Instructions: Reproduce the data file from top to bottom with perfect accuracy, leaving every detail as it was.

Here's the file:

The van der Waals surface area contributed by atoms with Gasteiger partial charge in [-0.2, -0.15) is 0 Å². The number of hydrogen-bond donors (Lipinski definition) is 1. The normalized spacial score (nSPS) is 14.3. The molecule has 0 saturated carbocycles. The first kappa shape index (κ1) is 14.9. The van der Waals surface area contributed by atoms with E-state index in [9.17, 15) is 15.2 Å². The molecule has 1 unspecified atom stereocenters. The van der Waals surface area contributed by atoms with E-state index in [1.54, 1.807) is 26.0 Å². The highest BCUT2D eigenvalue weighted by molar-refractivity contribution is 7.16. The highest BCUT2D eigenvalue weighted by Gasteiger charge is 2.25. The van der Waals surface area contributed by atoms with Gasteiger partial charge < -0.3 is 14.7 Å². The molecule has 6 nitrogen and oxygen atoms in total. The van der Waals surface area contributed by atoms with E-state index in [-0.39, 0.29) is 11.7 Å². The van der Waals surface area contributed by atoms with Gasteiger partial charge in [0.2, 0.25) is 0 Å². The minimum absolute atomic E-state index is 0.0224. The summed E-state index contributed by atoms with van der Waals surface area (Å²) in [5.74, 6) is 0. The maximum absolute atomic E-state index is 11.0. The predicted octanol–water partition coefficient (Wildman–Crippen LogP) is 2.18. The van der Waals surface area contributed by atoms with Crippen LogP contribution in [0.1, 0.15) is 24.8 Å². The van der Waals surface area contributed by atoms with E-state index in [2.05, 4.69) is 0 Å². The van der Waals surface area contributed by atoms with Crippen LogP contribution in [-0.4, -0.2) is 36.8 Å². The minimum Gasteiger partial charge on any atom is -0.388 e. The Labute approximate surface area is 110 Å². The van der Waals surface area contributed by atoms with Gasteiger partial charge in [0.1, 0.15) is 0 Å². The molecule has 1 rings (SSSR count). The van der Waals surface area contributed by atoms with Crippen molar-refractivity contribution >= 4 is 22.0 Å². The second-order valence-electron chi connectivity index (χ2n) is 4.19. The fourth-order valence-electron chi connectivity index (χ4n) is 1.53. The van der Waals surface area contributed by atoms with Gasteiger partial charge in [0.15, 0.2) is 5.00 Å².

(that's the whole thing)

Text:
The van der Waals surface area contributed by atoms with Gasteiger partial charge in [-0.2, -0.15) is 0 Å². The number of hydrogen-bond donors (Lipinski definition) is 1. The normalized spacial score (nSPS) is 14.3. The molecule has 0 saturated carbocycles. The first kappa shape index (κ1) is 14.9. The van der Waals surface area contributed by atoms with E-state index in [9.17, 15) is 15.2 Å². The molecule has 1 unspecified atom stereocenters. The van der Waals surface area contributed by atoms with E-state index in [1.54, 1.807) is 26.0 Å². The highest BCUT2D eigenvalue weighted by molar-refractivity contribution is 7.16. The highest BCUT2D eigenvalue weighted by Gasteiger charge is 2.25. The van der Waals surface area contributed by atoms with Gasteiger partial charge < -0.3 is 14.7 Å². The molecule has 6 nitrogen and oxygen atoms in total. The van der Waals surface area contributed by atoms with E-state index in [-0.39, 0.29) is 11.7 Å². The van der Waals surface area contributed by atoms with Gasteiger partial charge in [0.2, 0.25) is 0 Å². The minimum absolute atomic E-state index is 0.0224. The summed E-state index contributed by atoms with van der Waals surface area (Å²) in [5.74, 6) is 0. The maximum absolute atomic E-state index is 11.0. The predicted octanol–water partition coefficient (Wildman–Crippen LogP) is 2.18. The van der Waals surface area contributed by atoms with Crippen LogP contribution in [0.1, 0.15) is 24.8 Å². The van der Waals surface area contributed by atoms with E-state index in [2.05, 4.69) is 0 Å². The van der Waals surface area contributed by atoms with Crippen LogP contribution in [-0.4, -0.2) is 36.8 Å². The minimum Gasteiger partial charge on any atom is -0.388 e. The Labute approximate surface area is 110 Å². The van der Waals surface area contributed by atoms with Gasteiger partial charge in [0.1, 0.15) is 0 Å². The molecule has 1 rings (SSSR count). The van der Waals surface area contributed by atoms with Crippen molar-refractivity contribution >= 4 is 22.0 Å². The second-order valence-electron chi connectivity index (χ2n) is 4.19. The fourth-order valence-electron chi connectivity index (χ4n) is 1.53. The van der Waals surface area contributed by atoms with Gasteiger partial charge in [0.15, 0.2) is 5.00 Å².